title Intergenerational Effects on the Impacts of Technology Use in Later Life: Insights from an International, Multi-Site Study
spellingShingle Intergenerational Effects on the Impacts of Technology Use in Later Life: Insights from an International, Multi-Site Study
Charles Musselwhite
title_short Intergenerational Effects on the Impacts of Technology Use in Later Life: Insights from an International, Multi-Site Study
title_full Intergenerational Effects on the Impacts of Technology Use in Later Life: Insights from an International, Multi-Site Study
title_fullStr Intergenerational Effects on the Impacts of Technology Use in Later Life: Insights from an International, Multi-Site Study
title_full_unstemmed Intergenerational Effects on the Impacts of Technology Use in Later Life: Insights from an International, Multi-Site Study
title_sort Intergenerational Effects on the Impacts of Technology Use in Later Life: Insights from an International, Multi-Site Study
author_id_str_mv c9a49f25a5adb54c55612ae49560100c
author_id_fullname_str_mv c9a49f25a5adb54c55612ae49560100c_***_Charles Musselwhite
author Charles Musselwhite
author2 Shannon Freeman
Hannah R. Marston
Janna Olynick
Charles Musselwhite
Cory Kulczycki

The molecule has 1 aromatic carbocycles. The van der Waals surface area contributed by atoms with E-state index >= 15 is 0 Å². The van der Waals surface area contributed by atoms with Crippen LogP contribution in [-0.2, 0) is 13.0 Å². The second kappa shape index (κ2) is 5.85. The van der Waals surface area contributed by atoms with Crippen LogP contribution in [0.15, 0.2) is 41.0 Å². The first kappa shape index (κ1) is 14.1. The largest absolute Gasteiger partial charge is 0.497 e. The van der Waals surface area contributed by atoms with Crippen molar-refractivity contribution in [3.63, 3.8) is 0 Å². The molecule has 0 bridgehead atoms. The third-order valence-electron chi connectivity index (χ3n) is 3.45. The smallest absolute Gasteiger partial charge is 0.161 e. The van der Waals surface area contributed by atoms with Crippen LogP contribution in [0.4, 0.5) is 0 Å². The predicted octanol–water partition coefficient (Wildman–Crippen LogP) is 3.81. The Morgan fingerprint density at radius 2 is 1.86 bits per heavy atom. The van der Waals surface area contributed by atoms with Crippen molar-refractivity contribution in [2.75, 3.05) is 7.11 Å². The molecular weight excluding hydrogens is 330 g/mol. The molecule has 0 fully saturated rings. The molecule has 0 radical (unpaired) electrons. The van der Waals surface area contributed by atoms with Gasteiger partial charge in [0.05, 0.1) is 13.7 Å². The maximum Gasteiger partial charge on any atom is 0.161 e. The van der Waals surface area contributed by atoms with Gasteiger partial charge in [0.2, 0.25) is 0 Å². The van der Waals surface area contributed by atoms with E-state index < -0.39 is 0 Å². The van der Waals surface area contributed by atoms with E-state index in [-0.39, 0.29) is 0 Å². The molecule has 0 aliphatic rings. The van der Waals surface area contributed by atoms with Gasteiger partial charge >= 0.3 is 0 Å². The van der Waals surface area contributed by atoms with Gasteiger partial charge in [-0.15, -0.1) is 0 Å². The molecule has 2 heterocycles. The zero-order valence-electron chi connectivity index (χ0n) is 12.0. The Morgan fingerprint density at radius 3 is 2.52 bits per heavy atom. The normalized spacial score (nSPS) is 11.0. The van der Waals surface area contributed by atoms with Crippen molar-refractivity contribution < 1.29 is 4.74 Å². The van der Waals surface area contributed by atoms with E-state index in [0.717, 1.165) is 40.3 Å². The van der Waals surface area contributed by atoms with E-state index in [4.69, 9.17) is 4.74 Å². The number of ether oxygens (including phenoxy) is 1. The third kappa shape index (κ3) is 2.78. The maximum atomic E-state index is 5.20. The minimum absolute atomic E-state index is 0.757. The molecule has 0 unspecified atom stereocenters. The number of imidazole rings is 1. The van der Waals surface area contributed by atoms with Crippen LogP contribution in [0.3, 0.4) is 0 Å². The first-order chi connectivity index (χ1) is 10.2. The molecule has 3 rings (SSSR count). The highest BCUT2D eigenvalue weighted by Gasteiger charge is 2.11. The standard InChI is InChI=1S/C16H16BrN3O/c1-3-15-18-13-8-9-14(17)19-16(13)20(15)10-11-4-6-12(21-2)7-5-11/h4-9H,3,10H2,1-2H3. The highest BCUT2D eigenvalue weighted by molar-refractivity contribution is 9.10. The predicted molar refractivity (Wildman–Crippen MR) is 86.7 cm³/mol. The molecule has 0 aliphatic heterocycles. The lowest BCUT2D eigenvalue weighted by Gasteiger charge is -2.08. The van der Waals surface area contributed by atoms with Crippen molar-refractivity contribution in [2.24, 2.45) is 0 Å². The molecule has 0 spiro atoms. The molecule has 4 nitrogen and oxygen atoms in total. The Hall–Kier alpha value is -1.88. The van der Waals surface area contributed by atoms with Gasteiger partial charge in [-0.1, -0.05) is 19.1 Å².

Rebecca Genoe
Beibei Xiong
format Journal article
container_title International Journal of Environmental Research and Public Health
container_volume 17
container_issue 16
container_start_page 5711
publishDate 2020
institution Swansea University
issn 1660-4601
doi_str_mv 10.3390/ijerph17165711
publisher MDPI AG
url http://dx.doi.org/10.3390/ijerph17165711
document_store_str 1
active_str 0
description As the use of technology becomes further integrated into the daily lives of all persons, including older adults, it is important to investigate how the perceptions and use of technology intersect with intergenerational relationships. Based on the international multi-centered study Technology In Later Life (TILL), this paper emphasizes the perceptions of older adults and the interconnection between technology and intergenerational relationships are integral to social connectedness with others. Participants from rural and urban sites in Canada and the UK (n = 37) completed an online survey and attended a focus group. Descriptive and thematic analyses suggest that older adults are not technologically adverse and leverage intergenerational relationships with family and friends to adjust to new technologies and to remain connected to adult children and grandchildren, especially when there is high geographic separation between them. Participants referenced younger family members as having introduced them to, and having taught them how to use, technologies such as digital devices, computers, and social networking sites. The intergenerational support in the adoption of new technologies has important implications for helping older persons to remain independent and to age in place, in both age-friendly cities and in rural communities. The findings contribute to the growing literature in the fields of gerontology and gerontechnology on intergenerational influences and the impacts of technology use in later life and suggest the flexibility and willingness of older persons to adopt to new technologies as well as the value of intergenerational relationships for overcoming barriers to technology adoption.
published_date 2020-08-07T04:09:52Z